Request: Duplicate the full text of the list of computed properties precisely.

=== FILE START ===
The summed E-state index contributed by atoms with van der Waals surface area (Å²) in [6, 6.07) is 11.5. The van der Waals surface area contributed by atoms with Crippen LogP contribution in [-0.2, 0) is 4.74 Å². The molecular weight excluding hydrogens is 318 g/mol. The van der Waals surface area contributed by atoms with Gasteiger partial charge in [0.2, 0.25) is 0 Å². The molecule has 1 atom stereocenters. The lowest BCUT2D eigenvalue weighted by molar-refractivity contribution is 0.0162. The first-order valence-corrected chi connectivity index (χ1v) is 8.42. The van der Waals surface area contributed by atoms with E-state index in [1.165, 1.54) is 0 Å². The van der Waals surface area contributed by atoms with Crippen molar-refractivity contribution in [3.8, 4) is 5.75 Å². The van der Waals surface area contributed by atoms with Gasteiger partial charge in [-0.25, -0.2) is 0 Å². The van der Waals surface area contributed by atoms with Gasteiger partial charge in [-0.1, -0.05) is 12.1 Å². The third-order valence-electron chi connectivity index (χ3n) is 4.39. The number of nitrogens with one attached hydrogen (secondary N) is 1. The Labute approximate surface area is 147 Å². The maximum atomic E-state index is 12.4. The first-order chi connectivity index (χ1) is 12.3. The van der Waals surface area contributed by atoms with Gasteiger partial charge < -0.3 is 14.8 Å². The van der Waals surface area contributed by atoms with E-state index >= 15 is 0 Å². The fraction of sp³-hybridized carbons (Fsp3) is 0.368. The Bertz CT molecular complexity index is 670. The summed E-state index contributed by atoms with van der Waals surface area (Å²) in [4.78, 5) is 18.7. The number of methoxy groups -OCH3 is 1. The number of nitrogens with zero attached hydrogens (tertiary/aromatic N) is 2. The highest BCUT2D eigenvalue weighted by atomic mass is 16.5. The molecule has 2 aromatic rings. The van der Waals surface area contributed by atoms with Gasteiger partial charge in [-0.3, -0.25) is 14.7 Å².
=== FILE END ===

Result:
The summed E-state index contributed by atoms with van der Waals surface area (Å²) in [6, 6.07) is 11.5. The van der Waals surface area contributed by atoms with Crippen LogP contribution in [-0.2, 0) is 4.74 Å². The molecular weight excluding hydrogens is 318 g/mol. The van der Waals surface area contributed by atoms with Gasteiger partial charge in [0.2, 0.25) is 0 Å². The molecule has 1 atom stereocenters. The lowest BCUT2D eigenvalue weighted by molar-refractivity contribution is 0.0162. The first-order valence-corrected chi connectivity index (χ1v) is 8.42. The van der Waals surface area contributed by atoms with E-state index in [1.165, 1.54) is 0 Å². The van der Waals surface area contributed by atoms with Crippen molar-refractivity contribution in [3.8, 4) is 5.75 Å². The van der Waals surface area contributed by atoms with Gasteiger partial charge in [-0.25, -0.2) is 0 Å². The van der Waals surface area contributed by atoms with Gasteiger partial charge in [-0.1, -0.05) is 12.1 Å². The third-order valence-electron chi connectivity index (χ3n) is 4.39. The number of nitrogens with one attached hydrogen (secondary N) is 1. The Labute approximate surface area is 147 Å². The maximum atomic E-state index is 12.4. The first-order chi connectivity index (χ1) is 12.3. The van der Waals surface area contributed by atoms with Gasteiger partial charge < -0.3 is 14.8 Å². The van der Waals surface area contributed by atoms with E-state index >= 15 is 0 Å². The fraction of sp³-hybridized carbons (Fsp3) is 0.368. The Bertz CT molecular complexity index is 670. The summed E-state index contributed by atoms with van der Waals surface area (Å²) in [4.78, 5) is 18.7. The number of methoxy groups -OCH3 is 1. The number of nitrogens with zero attached hydrogens (tertiary/aromatic N) is 2. The highest BCUT2D eigenvalue weighted by atomic mass is 16.5. The molecule has 2 aromatic rings. The van der Waals surface area contributed by atoms with Gasteiger partial charge in [-0.3, -0.25) is 14.7 Å².